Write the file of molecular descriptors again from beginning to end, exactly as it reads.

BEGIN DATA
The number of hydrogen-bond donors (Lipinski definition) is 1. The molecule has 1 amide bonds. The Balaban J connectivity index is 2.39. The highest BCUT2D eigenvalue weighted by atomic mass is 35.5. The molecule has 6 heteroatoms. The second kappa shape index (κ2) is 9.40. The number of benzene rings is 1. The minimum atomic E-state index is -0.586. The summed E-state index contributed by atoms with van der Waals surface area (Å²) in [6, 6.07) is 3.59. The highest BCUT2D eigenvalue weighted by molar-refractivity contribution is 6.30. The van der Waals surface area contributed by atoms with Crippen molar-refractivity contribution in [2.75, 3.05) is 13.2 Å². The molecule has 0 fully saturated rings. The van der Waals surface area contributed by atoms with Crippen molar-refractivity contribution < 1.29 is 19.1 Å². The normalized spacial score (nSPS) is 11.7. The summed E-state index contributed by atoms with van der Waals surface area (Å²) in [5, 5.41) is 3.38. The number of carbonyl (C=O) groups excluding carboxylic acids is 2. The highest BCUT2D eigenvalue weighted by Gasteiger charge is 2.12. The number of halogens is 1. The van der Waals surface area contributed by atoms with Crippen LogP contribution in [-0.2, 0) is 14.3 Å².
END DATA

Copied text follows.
The number of hydrogen-bond donors (Lipinski definition) is 1. The molecule has 1 amide bonds. The Balaban J connectivity index is 2.39. The highest BCUT2D eigenvalue weighted by atomic mass is 35.5. The molecule has 6 heteroatoms. The second kappa shape index (κ2) is 9.40. The number of benzene rings is 1. The minimum atomic E-state index is -0.586. The summed E-state index contributed by atoms with van der Waals surface area (Å²) in [6, 6.07) is 3.59. The highest BCUT2D eigenvalue weighted by molar-refractivity contribution is 6.30. The van der Waals surface area contributed by atoms with Crippen molar-refractivity contribution in [2.75, 3.05) is 13.2 Å². The molecule has 0 fully saturated rings. The van der Waals surface area contributed by atoms with Crippen molar-refractivity contribution < 1.29 is 19.1 Å². The normalized spacial score (nSPS) is 11.7. The summed E-state index contributed by atoms with van der Waals surface area (Å²) in [5, 5.41) is 3.38. The number of carbonyl (C=O) groups excluding carboxylic acids is 2. The highest BCUT2D eigenvalue weighted by Gasteiger charge is 2.12. The number of halogens is 1. The van der Waals surface area contributed by atoms with Crippen LogP contribution in [-0.2, 0) is 14.3 Å².